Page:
China’s insurance regulator announced on Friday that it has suspended Evergrande Life, the insurance subsidiary of billionaire property developer Xu Jiayin’s China Evergrande Group from investing in the nation’s stock markets.
In a statement published on the China Insurance Regulatory Commission (CIRC) website the government agency said of Evergrande Life’s investment practices that, “the asset allocation plan is not clear, capital operation is not standardized.
The ban comes after the CIRC early last week told the media that it would send separate inspection teams to review the activities of both Foresea Life and Evergrande Life to ensure legal compliance.
Regulator Homes in on Vanke Raiders
The unusually targetted measure came soon after Evergrande used its recently acquired insurance division to buy up nearly a 15 percent share in rival developer China Vanke, making it the third largest shareholder in the nation’s biggest homebuilder. In 2015 Evergrande was China’s second-largest developer by sales.
The CIRC statement recommended that Evergrande Life undertake “the establishment of a clear asset allocation plan to enhance the ability of asset allocation to prevent investment and operational risks.”
Speaking at a mainland investor forum on December 3rd, Vanke chairman Wang Shi insisted that, despite claims by Evergrande that it is pursuing a stake in its bigger rival purely for monetary gain, Xu Jiayin’s company is not merely a financial investor.
China Pioneers New Levels of Insurance Excitement
The CIRC announcement is the latest in a flurry of regulatory moves seemingly triggered by a fierce battle for control of Vanke, a company which has built a reputation for progressive management as much as for homebuilding.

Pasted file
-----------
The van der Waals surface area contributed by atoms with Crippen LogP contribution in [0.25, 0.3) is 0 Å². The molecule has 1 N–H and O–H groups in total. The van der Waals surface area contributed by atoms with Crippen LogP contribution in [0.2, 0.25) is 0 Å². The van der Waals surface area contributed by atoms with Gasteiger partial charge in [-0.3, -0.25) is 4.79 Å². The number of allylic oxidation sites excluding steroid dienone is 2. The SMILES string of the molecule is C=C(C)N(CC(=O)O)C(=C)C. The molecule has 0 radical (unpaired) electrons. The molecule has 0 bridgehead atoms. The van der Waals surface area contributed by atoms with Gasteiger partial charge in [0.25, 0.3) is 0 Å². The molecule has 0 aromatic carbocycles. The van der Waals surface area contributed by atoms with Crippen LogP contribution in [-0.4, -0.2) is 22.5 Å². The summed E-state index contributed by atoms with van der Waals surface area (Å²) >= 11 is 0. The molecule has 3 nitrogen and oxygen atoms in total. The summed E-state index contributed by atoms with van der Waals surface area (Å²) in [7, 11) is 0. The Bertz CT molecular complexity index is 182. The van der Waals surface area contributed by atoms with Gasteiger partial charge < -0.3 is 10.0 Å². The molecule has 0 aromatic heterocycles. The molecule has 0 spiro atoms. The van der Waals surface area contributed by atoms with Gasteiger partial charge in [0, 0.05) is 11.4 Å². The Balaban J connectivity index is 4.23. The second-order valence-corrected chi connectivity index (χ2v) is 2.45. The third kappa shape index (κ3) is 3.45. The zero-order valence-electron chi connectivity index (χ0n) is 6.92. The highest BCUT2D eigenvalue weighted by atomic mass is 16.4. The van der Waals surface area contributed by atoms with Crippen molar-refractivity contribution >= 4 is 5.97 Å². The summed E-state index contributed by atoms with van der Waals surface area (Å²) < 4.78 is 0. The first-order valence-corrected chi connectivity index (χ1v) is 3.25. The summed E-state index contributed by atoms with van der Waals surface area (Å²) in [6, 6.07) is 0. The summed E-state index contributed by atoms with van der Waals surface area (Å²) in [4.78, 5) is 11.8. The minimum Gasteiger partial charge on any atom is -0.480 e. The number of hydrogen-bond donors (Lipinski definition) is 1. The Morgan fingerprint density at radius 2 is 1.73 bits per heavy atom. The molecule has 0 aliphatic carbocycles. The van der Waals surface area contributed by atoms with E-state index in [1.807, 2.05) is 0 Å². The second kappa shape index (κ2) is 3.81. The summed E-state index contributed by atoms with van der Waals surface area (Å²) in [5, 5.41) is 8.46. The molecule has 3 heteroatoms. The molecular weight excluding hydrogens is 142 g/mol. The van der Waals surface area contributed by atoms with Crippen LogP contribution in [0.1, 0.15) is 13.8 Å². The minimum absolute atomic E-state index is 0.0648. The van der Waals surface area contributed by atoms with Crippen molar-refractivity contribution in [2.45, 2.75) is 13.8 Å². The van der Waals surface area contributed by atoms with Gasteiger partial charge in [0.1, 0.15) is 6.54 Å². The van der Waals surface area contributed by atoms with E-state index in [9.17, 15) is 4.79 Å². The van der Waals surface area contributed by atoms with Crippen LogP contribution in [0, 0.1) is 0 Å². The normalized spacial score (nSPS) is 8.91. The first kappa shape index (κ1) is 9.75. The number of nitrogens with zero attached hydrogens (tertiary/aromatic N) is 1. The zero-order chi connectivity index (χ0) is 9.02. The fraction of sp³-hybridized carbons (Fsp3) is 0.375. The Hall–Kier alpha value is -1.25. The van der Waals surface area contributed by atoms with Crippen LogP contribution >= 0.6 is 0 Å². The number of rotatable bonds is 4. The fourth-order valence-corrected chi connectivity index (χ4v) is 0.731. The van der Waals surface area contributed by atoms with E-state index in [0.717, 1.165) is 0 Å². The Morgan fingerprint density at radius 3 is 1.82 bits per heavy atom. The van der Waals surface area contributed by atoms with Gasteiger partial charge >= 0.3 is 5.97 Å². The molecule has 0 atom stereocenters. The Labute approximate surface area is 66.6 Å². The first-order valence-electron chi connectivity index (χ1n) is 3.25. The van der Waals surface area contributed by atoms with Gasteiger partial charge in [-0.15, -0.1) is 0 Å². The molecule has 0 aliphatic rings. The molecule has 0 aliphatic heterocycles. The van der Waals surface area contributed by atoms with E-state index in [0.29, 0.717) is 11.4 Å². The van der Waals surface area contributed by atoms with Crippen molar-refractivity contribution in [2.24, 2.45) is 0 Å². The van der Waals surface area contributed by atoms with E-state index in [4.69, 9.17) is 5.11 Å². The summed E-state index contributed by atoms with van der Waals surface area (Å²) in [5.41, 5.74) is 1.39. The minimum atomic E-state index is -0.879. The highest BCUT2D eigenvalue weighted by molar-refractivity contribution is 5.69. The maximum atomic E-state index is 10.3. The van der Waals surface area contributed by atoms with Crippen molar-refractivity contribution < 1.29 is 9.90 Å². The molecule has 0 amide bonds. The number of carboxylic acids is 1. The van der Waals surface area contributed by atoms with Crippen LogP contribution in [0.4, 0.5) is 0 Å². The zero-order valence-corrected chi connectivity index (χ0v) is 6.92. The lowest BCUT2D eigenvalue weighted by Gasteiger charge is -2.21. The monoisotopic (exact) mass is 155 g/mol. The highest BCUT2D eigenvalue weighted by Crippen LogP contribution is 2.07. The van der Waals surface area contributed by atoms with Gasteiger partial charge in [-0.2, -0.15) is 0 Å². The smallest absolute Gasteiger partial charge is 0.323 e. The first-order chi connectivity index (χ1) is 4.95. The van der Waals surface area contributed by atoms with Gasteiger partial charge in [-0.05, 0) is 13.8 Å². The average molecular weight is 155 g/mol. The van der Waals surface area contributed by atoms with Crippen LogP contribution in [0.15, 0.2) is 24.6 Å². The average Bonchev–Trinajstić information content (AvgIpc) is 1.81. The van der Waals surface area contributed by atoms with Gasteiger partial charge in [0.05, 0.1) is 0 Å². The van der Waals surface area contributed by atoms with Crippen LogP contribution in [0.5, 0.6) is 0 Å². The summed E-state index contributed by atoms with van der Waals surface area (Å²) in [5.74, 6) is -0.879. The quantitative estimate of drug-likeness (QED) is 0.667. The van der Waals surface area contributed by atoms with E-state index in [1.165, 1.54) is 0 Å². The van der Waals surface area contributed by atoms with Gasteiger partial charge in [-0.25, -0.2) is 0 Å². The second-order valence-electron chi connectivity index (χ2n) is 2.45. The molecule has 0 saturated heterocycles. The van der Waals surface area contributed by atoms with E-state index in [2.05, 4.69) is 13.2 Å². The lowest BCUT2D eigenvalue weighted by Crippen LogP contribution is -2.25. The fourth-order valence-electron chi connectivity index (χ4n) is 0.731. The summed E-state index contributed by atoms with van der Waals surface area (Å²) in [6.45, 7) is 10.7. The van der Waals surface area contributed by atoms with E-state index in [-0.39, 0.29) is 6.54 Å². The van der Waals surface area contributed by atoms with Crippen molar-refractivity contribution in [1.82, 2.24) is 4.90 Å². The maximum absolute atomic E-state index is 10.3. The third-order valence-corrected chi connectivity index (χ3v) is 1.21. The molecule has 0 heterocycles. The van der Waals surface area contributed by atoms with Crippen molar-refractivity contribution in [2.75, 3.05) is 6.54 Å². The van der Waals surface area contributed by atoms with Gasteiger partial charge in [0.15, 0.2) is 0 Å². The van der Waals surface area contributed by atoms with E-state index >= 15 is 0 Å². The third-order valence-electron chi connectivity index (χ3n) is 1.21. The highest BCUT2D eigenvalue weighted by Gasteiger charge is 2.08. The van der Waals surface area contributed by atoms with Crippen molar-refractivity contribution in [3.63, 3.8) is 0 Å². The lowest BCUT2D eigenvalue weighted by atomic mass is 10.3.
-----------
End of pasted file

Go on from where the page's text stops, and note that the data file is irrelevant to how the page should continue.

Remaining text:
Little-known Baoneng Group became Vanke’s largest shareholder this year by funding aggressive share purchases through sales of guaranteed return, high-yield insurance products.
On December 1st the CIRC banned Baoneng’s Foresea Life insurance subsidiary from selling such “universal life” insurance products. These policies had been marketed heavily to Chinese consumers desperate for an alternative to the nominal interest offered by traditional bank accounts.
In an online statement announcing the move against Foresea, the CIRC stated, “Your firm should conscientiously improve customer service, strengthen risk monitoring and response to maintain company stability.”
In August the CIRC said that it would begin monitoring the fund-raising activities of insurers more closely, and drafted rules to curb the use of high risk financial products such as “universal insurance” policies.
Evergrande branched out into the insurance business late last year by paying RMB 3.9 billion to acquire a 50 percent stake in loss-making Chongqing-based insurer Great Eastern Life Assurance (China) Co Ltd. The company was since rebranded Evergrande Life.